This lesson plan is part of the series "Incredible Bridges: Poets Creating Community," a project developed by the Academy of American Poets in partnership with EDSITEment, the educational website of the National Endowment for the Humanities (NEH), during the NEH’s 50th anniversary year-long celebration.
Funded by the NEH, “Incredible Bridges” responds to the NEH's initiative The Common Good: The Humanities in the Public Square, which seeks to demonstrate and enhance the role of the humanities in public life.
It is very common in the United States when meeting a new person to ask them “Where are you from originally?” In her poem “Peaches,” Adrienne Su, a Chinese American who grew up in the state of Georgia, sheds light on the complexity of answering that question when you are both “stranger and native.” This poem reflects upon the complex identities many Americans grapple with—a critical factor to consider as our nation continues to evolve into a twenty-first-century American community characterized by wide diversity.
The following sequence of activities is designed to help students think about the connections between food and identity that Adrienne Su evokes in her poem. The activities also seek to level the playing field among diverse learners, by including multiple ways to enter, experience, and explore the meaning of the poem. Feel free to adjust the activities to meet the particular learning styles and needs of your students.
A Note about Vocabulary
Ask your students to keep a running list on the front board of the words they read and hear, but do not understand. You can either conduct a separate vocabulary lesson about these words during which students try to figure out their meaning from context and connections, or review the vocabulary as you progress through the other activities.
Apply knowledge of language to understand how language functions in different contexts, to make effective choices for meaning or style, and to comprehend more fully when reading or listening.
Analyze the structure of texts, including how specific sentences, paragraphs, and larger portions of the text (e.g., a section, chapter, scene, or stanza) relate to each other and the whole.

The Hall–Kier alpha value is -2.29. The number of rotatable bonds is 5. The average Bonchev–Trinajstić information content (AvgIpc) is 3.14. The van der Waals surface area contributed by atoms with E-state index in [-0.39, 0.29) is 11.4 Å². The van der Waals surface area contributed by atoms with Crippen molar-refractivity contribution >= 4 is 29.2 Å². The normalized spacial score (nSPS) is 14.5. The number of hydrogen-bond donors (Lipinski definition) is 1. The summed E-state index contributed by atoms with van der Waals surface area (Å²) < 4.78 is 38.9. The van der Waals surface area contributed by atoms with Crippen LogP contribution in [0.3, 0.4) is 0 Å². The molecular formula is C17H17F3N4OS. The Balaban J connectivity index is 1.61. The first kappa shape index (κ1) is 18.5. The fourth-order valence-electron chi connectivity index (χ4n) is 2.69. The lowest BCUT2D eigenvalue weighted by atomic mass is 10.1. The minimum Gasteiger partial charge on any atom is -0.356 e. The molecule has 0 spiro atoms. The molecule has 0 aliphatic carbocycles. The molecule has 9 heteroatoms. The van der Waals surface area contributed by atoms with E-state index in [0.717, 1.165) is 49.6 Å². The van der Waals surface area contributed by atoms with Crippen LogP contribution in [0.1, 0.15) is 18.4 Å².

English Language Arts
Activity 1: Whip Around Warm-Up
Objective: Students will begin to think about the symbolic nature of food in different cultures.
Ask your students to think of a food that is representative of their culture in some way. Quickly go around the room and ask each student to call out their food and where they or their ancestors are from. If a particular student needs more time, they can pass, and you can come back to them after every other student has had a turn.
Activity 2: Small-Group Work
Objective: Students will make a connection between a food and how it is stored, prepared, or eaten in their family.
Activity 3: Whole-Class Discussion
Objective: Students will discuss the significance of food and how it is obtained, prepared and eaten in their homes.
Conduct a whole-class discussion around the question: What is the significance of how food is obtained, prepared, and eaten in different cultures? Make sure your students use details from their small group discussions to support their answers.
Activity 1: Reading the Poem
Objective: Students will identify words, images, and phrases that jump out at them in the poem, as well as the placement of the words on the page
Activity 2: Listening to Adrienne Su Read “Peaches”
Objective: Students will notice the difference between reading a poem on a page and experiencing a poet reading her poem.
Activity 1: Generating Questions
Objective: Students will generate questions about the poem “Peaches” after listening to and reading the poem.
Activity 2: Whole-Class Discussion
Objective: Students will brainstorm answers to questions about the poem “Peaches.”
Additional Questions for Discussion:
(If your students have not raised the following questions on their own, you can add these to further their discussion and their exploration of the poem’s meaning.)
At this time, you can also introduce the idea of a “turn” in poetry, also referred to as a volta (a sudden change in thought, direction, or emotion near the conclusion of a poem). Have students consider how Adrienne Su uses a “turn” in this poem.
Ask your students to write a poem that starts talking about a significant food in their family using a number of four-line stanzas that include slant rhyme. Their poem should:
With your students, develop an evaluation tool for their work using the terms exemplary, proficient, developing, and basic. What, do they (and you) think are the basic characteristics of an exemplary poem (or essay) that starts discussing a food and connects to other important aspects of a family’s life? A proficient one? One that is developing or basic? Remind them to include items such as vivid details, slant rhyme, four line stanzas, and turns.
Any views, findings, conclusions, or recommendations expressed in this lesson plan do not necessarily represent those of the National Endowment for the Humanities.